Non-compete clauses raise big issues for broadcast journalists

By Joan Cartan-Hansen

What if moving to a new job meant you couldn”™t work for six months ““ or five years? That”™s the reality for many broadcast journalists.
Beth Saboe starts work well before most of us are out of bed, as a morning anchor and a producer/ reporter in Bozeman, Mont. Her day starts at about 3 a.m. and she generally finishes in the late afternoon- long hours, but Saboe loves what she does. She”™s a Montana native and wants to work in her home state.

When she started her first job, she made less than $18,000 a year. After a year, a competing station offered her a job and a bump in pay. She took the offer but it meant she had to sit on the sidelines for six months, because Saboe had signed a contract with a non-compete clause. The contract with her first station would not allow her be on the air for six months after she left their employment. “I was fortunate enough that they (the new station) were willing to hire me even though I wasn”™t able to be on air,” she says. Many others are not so lucky.

Many broadcast professionals simply leave the business or move out of state if they want to find a different job. Some are even forced out of the business for six months to five years, even if the very station that holds their contract has simply laid them off. This past summer, New York became one of seven states and the District of Columbia to pass the “Broadcast Employees Freedom  to Work Act” or similar legislation.

A handful of other states already have bans or partial bans on non-compete clauses. Idaho is not one of them. AFTRA, the American
Federation of Television and Radio Artists, a union for broadcast professionals, plans to propose similar legislation in other states next year.
“Non-compete clauses have been banned in California for decades,” says AFTRA general counsel and director of legislative affairs Tom Carpenter, “and they have a vibrant market for talent.” He says, “The value of banning non-compete clauses is that employees can then make a commitment to stay in a community without forcing them to settle for an offer that pays them less.” He maintains non-compete clauses are unfair because they “force individuals to choose between taking less than they are worth or being unemployed or having to move.”

But the unfairness of a noncompete clause depends upon your point of view. KTRV News Director Kelly Cross says the noncompete
clause is the single most important protection the employer has. “It usually takes a substantial commitment of time and money to attract, recruit, and relocate good candidates,” Cross says. “As an on-air personality’s presence in the market matures, so does that person’s competitive value. In general, you want to keep good employees, in whom you’ve invested so much. The last thing a news director wants is to do the recruiting, foot the bill, nurture and mature a personality in the market – only to watch as his/her unbound employee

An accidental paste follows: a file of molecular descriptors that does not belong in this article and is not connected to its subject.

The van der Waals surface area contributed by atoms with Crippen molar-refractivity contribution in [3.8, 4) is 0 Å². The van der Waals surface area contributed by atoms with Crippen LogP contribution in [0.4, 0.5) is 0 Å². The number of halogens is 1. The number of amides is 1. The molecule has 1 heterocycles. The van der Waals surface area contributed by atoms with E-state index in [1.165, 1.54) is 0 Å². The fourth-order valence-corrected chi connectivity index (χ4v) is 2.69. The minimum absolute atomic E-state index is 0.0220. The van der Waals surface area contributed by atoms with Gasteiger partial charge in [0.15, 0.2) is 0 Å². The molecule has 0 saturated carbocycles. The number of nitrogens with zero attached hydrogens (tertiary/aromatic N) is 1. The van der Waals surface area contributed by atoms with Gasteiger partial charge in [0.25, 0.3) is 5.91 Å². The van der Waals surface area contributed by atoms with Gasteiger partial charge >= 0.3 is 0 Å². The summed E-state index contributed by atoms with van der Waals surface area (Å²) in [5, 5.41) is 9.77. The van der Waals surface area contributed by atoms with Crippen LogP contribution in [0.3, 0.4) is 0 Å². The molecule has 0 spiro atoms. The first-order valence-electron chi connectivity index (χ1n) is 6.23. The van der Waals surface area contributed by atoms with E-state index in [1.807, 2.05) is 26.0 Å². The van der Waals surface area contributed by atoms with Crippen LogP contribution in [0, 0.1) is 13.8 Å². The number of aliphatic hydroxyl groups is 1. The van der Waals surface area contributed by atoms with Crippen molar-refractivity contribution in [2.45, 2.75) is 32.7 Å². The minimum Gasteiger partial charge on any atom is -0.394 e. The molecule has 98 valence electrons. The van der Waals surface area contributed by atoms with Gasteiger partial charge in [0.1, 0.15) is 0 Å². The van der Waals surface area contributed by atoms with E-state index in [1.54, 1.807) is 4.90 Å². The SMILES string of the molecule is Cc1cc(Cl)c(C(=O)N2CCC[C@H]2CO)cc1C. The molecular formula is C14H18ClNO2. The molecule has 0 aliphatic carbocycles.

moves to a competitor across the street. I’ve seen that happen.

Unfortunately, a handshake doesn’t always cut it.” Carpenter disagrees. “Media companies have other ways to keep employees: longer contracts, first refusal clauses,” he says. “When employers say they are protecting an investment, it is not an expenditure they make at the
benefit of the talent. It is advertising.”

Stations can and do spend large amounts of money to promote their on-air talent. The same may not be true for behindthe-scenes producers, editors and videographers. Many of these professionals are also required to sign non-compete clauses, even those in starting level entry jobs.

According to Carpenter, major network stars don”™t have non-compete clauses in their contracts, “and yet radio reporters who may be making less than $20,000 a year are routinely signed.” Cross says he does not ask behind-the-scene employees to sign non-compete clauses, but that other stations in Idaho do.

“I’ve been in the business 20 years,” says KTVB General Manger Doug Armstrong, “and I’m not aware of any competitive television market in America that doesn’t use non-compete clauses. As far as I know all news operations in Idaho use them and KTVB is no different. Our company respects and honors non-compete clauses from other companies, and likewise other companies honor ours.”

So what advice does Carpenter have for journalists like Saboe and others starting out in the business? “There are many things that are negotiable in a contract but probably not your non-compete clause,” he says. “If you want to live and work in Idaho, you will be bound to that station for the length of the time of that contract. You might be able to get more vacation time or days off, but non-compete clauses are a fact of life. That’s why we started the legislative campaigns.”

Joan Cartan-Hansen is producer, reporter and writer for Idaho Public Television, and serves as the treasurer of the
Idaho Press Club board.